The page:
A  Few  "Notables"  of  Ovingham  Parish

by Jacquie (Hedley) Emerson,

David Goodacre, Vicar of Ovingham, states in his book Offa's Church: St. Mary the Virgin, Ovingham,  " The Church has been notable for its lay people, more than for its clergy, which is as it should be."  One of those notables was Thomas Bewick of Cherryburn, a famous wood engraver of the 18th century, noted especially for his illustrations of British birds.  He was baptized at Ovingham in 1753 and attended the church school in the old vicarage, started about 1750.  He is buried in the Ovingham cemetery with the rest of his family.

The Blackett family of Durham settled in Wylam during the 17th century and rose to prominence in industry and politics.  They introduced innovative ideas into the operation of the Wylam coal pit, paving the way for the development of the railways.  Many Blackett family members are buried in the chancel of the Ovingham church.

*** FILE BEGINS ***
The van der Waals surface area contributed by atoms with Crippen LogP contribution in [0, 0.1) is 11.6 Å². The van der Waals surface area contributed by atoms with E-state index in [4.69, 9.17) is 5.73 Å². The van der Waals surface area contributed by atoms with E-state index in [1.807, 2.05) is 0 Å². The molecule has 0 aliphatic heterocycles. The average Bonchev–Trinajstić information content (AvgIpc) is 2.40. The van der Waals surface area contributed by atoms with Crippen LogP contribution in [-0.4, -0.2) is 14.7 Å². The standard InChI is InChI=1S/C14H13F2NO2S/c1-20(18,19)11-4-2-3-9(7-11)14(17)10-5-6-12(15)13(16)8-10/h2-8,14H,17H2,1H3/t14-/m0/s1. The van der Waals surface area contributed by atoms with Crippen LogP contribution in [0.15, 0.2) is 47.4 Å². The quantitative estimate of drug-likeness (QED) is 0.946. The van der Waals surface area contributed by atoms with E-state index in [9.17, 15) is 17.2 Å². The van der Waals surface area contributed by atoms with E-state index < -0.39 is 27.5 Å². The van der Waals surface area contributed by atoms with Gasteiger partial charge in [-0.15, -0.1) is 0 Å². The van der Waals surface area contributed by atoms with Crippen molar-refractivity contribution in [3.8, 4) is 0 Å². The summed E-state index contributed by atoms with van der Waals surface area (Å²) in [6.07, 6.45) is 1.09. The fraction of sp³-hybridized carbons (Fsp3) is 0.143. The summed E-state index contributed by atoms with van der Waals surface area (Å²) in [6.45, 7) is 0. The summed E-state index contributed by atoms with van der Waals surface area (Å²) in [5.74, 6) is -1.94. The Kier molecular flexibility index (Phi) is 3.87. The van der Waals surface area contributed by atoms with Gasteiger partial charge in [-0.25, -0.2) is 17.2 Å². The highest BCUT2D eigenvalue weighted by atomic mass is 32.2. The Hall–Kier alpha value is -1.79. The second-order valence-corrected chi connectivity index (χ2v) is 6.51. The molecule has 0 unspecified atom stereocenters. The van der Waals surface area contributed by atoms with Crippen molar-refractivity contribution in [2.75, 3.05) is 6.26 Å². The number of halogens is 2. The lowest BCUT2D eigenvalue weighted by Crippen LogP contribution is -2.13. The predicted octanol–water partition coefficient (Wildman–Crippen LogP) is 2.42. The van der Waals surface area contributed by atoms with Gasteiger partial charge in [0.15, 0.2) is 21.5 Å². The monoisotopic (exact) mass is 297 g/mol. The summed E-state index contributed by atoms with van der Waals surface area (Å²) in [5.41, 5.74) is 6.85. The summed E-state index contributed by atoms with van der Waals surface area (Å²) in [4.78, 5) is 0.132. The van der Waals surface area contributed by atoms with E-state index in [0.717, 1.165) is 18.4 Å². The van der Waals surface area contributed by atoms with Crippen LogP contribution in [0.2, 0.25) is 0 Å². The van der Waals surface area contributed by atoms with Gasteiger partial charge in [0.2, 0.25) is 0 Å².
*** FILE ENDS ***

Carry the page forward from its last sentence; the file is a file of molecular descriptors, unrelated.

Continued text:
The owners of Wylam Colliery wanted to develop a steam locomotive as a cheaper means than horses for taking coal from the colliery.  About 1813 experiments by colliery manager William Hedley (1779-1843) and blacksmith Timothy Hackworth resulted in the construction of the first practical steam locomotives, "Puffing Billy" and "Wylam Dilly".  They were used by the mines for fifty years to haul coal on the Wylam wagonway from the mine to riverside loading wharves.  Timothy Hackworth was baptized and married in Ovingham church.

George Stephenson (1781-1848) was also baptized at Ovingham.  He was an acquaintance of William Hedley, and in 1829 his locomotive, the "Rocket," bested competitors in a distance and speed contest and was subsequently used on the Liverpool-Manchester railroad.  He and his son Robert went on to play a vital role in the development of of the British railways.

Robert Smith Surtees (1804-1864), an English novelist known for his stories of hunting life, like Thomas Bewick, attended Ovingham church school, which continued to operate until 1963.  At that time the Ovingham church school was replaced by the First School which remains a Church of England controlled school with close ties to its parish church.
 
 

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